- 4. SaaS offerings taking over: With increasing frequency, older legacy systems and large ERP systems are being replaced with Saas offerings, enabling small, mid-siz and large businesses to access the same or better features and capabilities without outlaying large amounts of valuable capital. Companies are subscribing to this model because they are able to redirect larger amounts of capital towards other projects that may be more value added to the overall business strategy. They are able to instead allocate operating funds towards outsourced monthly SaaS offerings that provide what they need and are more scalable and flexible. Additionally, they no longer need to account for and deal with depreciation issues. It also may be more cost-effective and more efficient to have an outside vendor take care of maintenance and service-related requests that companies otherwise would have to hire additional staff for. Often times project managers work for these outsourced SaaS vendors and are highly experienced in implementations with that exact type of software, taking a lot of pressure off of the company’s leadership. That said, the business strategy, project alignment, and other due diligence still remains a responsibility of the leadership.
- 5. Multiple complicated user level requirements: Businesses require system users at multiple levels, some may be basic users, some may be power users, administrators and some may be strictly IT users. When it comes to systems implementations project managers in the software industry need to be versed in all the different types of users with specific systems, and the types of user access rights and permissions for each. This can range from complex to extremely complicated depending on the system. Some businesses utilize user-specific models or role-based models. There is a fair amount of technical knowledge that is required to ensure systems implementation projects go smoothly and user level requirements are properly and fully addressed to ensure internal controls are followed correctly. This is particularly critical with financial systems implementations, where there is a need to accurately adhere to GAAP (generally accepted accounting principles), adopted by the U.S. Securities and Exchange Commission (SEC).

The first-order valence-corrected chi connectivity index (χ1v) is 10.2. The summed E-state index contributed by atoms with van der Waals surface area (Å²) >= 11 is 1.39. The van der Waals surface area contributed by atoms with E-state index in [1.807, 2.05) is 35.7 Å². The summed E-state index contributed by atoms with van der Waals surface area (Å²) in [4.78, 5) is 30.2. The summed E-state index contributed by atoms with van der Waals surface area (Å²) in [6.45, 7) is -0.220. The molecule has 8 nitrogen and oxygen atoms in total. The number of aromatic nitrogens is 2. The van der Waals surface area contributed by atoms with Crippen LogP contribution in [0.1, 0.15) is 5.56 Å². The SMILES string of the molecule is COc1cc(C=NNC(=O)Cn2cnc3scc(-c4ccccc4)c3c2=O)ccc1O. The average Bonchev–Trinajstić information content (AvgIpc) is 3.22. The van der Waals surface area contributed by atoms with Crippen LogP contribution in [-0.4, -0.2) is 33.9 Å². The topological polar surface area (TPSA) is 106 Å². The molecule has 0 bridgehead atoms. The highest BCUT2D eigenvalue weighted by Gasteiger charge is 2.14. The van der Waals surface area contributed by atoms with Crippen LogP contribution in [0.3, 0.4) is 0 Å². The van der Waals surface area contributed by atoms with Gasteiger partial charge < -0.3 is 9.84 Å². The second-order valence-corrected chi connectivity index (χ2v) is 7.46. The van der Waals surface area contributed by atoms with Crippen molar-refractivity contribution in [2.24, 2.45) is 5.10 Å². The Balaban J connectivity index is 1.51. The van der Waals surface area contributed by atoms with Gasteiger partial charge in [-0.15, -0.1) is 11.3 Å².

- 6. Third-party integration and interface issues: Software vendors can no longer develop standalone solutions. There is an increasing need for third-party integration, making it more complex for project managers as they are under pressure to increase their knowledge and experience with other software that may interface with the one they are implementing. To some degree, it can be as if they are implementing multiple systems within one project. For example, if a project manager is implementing a financial management system, including G/L, A/P and A/R and financial reporting modules, these may interface with applications from external payment vendors, financial institutions, contract management, CRM or other vendor software. In this case, the project manager may be required to work with third-party vendors and have sufficient knowledge of these other systems to ensure data is accessed and passed correctly between these systems.
- 7. Quality testing and bug fixes requiring numerous software iterations: In this industry systems implementation projects are plenty and constant. Within these projects, various iterations of testing occur throughout the project cycle to ensure the actual outcome meets the intended outcome. It is common to discover issues/bugs throughout the testing phases that require fixing and retesting until the issues are resolved. It can be extremely difficult for project teams to isolate issues, requiring escalation to more senior IT staff/developers. Project managers need to practice sound judgment to ensure all issues are resolved prior to systems going live. The testing phase is critical in ensuring no additional rework is required after going live, and to avoid customer dissatisfaction.
- 8. Revenue recognition reporting requirements for the software industry: In addition to the factors mentioned above, there are specific revenue recognition requirements that are specific to the software industry that will need to be factored in throughout projects. These requirements can affect the company’s day-to-day accounting as well as customer contracts and how they are executed. Project managers need to ensure reporting requirements are sufficiently addressed with a CPA/accounting professional involvement throughout the project lifecycle. Not addressing this key factor can result in consequences for a software company. The AICPA is a great resource to find out more on revenue recognition. The software industry is extremely complicated and requires project management expertise in areas of software development, software testing and quality assurance, implementation, user security, internal controls, customer relationship management, change management, business processes and many other areas.